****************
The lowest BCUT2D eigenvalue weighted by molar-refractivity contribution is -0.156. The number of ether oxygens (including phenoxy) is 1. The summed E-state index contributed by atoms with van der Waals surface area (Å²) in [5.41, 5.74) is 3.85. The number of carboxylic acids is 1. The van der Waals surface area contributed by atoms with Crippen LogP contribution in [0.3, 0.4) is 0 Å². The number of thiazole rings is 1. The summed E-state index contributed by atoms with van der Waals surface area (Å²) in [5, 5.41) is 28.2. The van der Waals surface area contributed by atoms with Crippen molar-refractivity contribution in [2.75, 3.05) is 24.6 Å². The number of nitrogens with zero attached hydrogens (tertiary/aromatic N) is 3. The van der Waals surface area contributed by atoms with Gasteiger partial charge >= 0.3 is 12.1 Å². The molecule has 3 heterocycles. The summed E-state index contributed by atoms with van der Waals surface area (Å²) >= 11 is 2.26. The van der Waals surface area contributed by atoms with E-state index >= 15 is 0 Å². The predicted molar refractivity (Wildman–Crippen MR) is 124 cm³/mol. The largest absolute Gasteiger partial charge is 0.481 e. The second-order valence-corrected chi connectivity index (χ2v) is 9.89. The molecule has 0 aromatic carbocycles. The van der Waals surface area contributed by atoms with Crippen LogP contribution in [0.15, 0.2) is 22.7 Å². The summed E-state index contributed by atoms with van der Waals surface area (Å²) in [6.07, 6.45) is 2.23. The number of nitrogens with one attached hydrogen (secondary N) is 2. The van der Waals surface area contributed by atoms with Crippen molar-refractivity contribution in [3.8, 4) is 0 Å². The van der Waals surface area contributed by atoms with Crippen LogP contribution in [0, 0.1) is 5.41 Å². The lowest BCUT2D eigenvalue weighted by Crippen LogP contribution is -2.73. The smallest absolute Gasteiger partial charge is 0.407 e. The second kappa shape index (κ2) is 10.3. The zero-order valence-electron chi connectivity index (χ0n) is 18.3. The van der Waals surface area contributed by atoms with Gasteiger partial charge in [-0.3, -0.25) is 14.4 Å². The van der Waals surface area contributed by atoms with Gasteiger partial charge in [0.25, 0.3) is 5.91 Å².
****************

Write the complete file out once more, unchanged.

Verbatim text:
The lowest BCUT2D eigenvalue weighted by molar-refractivity contribution is -0.156. The number of ether oxygens (including phenoxy) is 1. The summed E-state index contributed by atoms with van der Waals surface area (Å²) in [5.41, 5.74) is 3.85. The number of carboxylic acids is 1. The van der Waals surface area contributed by atoms with Crippen LogP contribution in [0.3, 0.4) is 0 Å². The number of thiazole rings is 1. The summed E-state index contributed by atoms with van der Waals surface area (Å²) in [5, 5.41) is 28.2. The van der Waals surface area contributed by atoms with Crippen molar-refractivity contribution in [2.75, 3.05) is 24.6 Å². The number of nitrogens with zero attached hydrogens (tertiary/aromatic N) is 3. The van der Waals surface area contributed by atoms with Gasteiger partial charge >= 0.3 is 12.1 Å². The molecule has 3 heterocycles. The summed E-state index contributed by atoms with van der Waals surface area (Å²) >= 11 is 2.26. The van der Waals surface area contributed by atoms with E-state index >= 15 is 0 Å². The predicted molar refractivity (Wildman–Crippen MR) is 124 cm³/mol. The largest absolute Gasteiger partial charge is 0.481 e. The second-order valence-corrected chi connectivity index (χ2v) is 9.89. The molecule has 0 aromatic carbocycles. The van der Waals surface area contributed by atoms with Crippen LogP contribution in [0.15, 0.2) is 22.7 Å². The summed E-state index contributed by atoms with van der Waals surface area (Å²) in [6.07, 6.45) is 2.23. The number of nitrogens with one attached hydrogen (secondary N) is 2. The van der Waals surface area contributed by atoms with Crippen molar-refractivity contribution in [3.8, 4) is 0 Å². The van der Waals surface area contributed by atoms with Crippen LogP contribution in [0, 0.1) is 5.41 Å². The lowest BCUT2D eigenvalue weighted by Crippen LogP contribution is -2.73. The smallest absolute Gasteiger partial charge is 0.407 e. The second kappa shape index (κ2) is 10.3. The zero-order valence-electron chi connectivity index (χ0n) is 18.3. The van der Waals surface area contributed by atoms with Gasteiger partial charge in [-0.3, -0.25) is 14.4 Å². The van der Waals surface area contributed by atoms with Gasteiger partial charge in [0.25, 0.3) is 5.91 Å².